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Three Caricatures by G. M. Woodward

Woodward, G. M. [George Murgatroyd] (1760-1809)

Editorial: late-18th century, [London]
Condición: Near Fine
Librería: Sanctuary Books, A.B.A.A. (New York, NY, Estados Unidos de America)

Librería en AbeBooks desde: 15 de julio de 2002

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Three colored etchings, each in a 249x173mm mount. The first, 120x105mm, shows a monkey approaching a cat who has a foamy beard; the monkey says "Bless me sir what a beard you have -- I never saw such an article since I have kept shop, it will take a month to lather it;" the cat replies, "Come sir -- dispatch if you please." The second, 140x105mm, shows a bear in chains, being confronted by a man with a stick, "Hold up you head sir -- mind what you are about." The third, 65x105mm, shows a street vendor, hawking "Hot spice gingerbread, smoking hot!" Some faint dust-smudges and browning; the third engraving (street vendor) trimmed a bit close. G. M. Woodward was the son of William Woodward, who lived at Stanton Hall, Derbyshire, and was probably steward to Mr Thornhill, the owner. During his youth, he made such a name for himself caricaturing local personalities that he decided to go to London to make his fortune. The publication of two caricature prints in 1785 suggests that Woodward settled in London in or about that year. However, he did not make an impact until 1790, when he published a set of six caricatures under the title "Symptoms of Drunkenness." Once established, he proved prolific. From the start, his caricatures owed much of their appeal to their ideas, which were conveyed in part by the inscriptions, often in doggerel verse. A number were political in subject, but most were social, and concerned the middle and working classes, including many sailors. Sometimes claimed as Britain’s first "gag cartoonist," he was a pioneer of the strip cartoon, and his work as popular in its day as that of Rowlandson, his friend and drinking companion. However, as he was not trained as an artist, his drawings were etched by professionals, most frequently and notably by Rowlandson. A versatile artist, Woodward designed borders, decorated screens and illustrated books, the first and most famous of which was "Eccentric Excursions," published in 1796 (with a hundred designs engraved by Isaac Cruikshank). He died at the Brown Bear public house, Bow Street, London, in November 1809, of a dropsy, with a glass of brandy in his hand. He was buried at the expense of the landlord. Many caricatures were published after his death from drawings he left behind him. His work is represented in the collections of the British Museum, the Cartoon Art Trust, the Fitzwilliam Museum (Cambridge), and Leeds City Art Gallery. N° de ref. de la librería D11659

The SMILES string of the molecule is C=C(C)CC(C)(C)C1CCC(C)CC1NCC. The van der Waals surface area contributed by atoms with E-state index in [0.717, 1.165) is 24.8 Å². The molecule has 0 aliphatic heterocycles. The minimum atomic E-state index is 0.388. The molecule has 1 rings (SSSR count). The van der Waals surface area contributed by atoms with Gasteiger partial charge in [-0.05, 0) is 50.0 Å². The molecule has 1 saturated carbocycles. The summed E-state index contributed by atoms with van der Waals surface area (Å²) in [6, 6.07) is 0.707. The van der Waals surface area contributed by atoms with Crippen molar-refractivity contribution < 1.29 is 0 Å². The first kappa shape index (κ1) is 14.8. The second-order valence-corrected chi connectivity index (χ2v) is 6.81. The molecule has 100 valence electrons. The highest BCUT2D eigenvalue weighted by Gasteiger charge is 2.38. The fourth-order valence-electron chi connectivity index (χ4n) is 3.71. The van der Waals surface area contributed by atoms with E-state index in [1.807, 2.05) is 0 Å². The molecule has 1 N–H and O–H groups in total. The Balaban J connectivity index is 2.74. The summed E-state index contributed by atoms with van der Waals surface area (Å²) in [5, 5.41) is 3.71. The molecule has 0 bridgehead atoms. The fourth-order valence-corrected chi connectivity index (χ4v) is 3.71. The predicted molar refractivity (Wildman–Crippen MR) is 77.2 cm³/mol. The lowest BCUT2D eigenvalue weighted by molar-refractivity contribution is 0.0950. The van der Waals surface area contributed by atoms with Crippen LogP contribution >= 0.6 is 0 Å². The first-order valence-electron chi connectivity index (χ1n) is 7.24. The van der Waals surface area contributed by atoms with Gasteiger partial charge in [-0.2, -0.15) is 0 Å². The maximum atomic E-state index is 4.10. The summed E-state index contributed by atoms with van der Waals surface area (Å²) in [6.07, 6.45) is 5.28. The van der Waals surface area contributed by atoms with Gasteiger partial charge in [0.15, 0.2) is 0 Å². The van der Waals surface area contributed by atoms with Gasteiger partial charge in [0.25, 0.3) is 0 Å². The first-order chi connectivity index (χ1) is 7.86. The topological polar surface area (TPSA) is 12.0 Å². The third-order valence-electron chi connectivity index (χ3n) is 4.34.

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Detalles bibliográficos

Título: Three Caricatures by G. M. Woodward

Editorial: late-18th century, [London]

Encuadernación: Ephemera

Condición del libro:Near Fine

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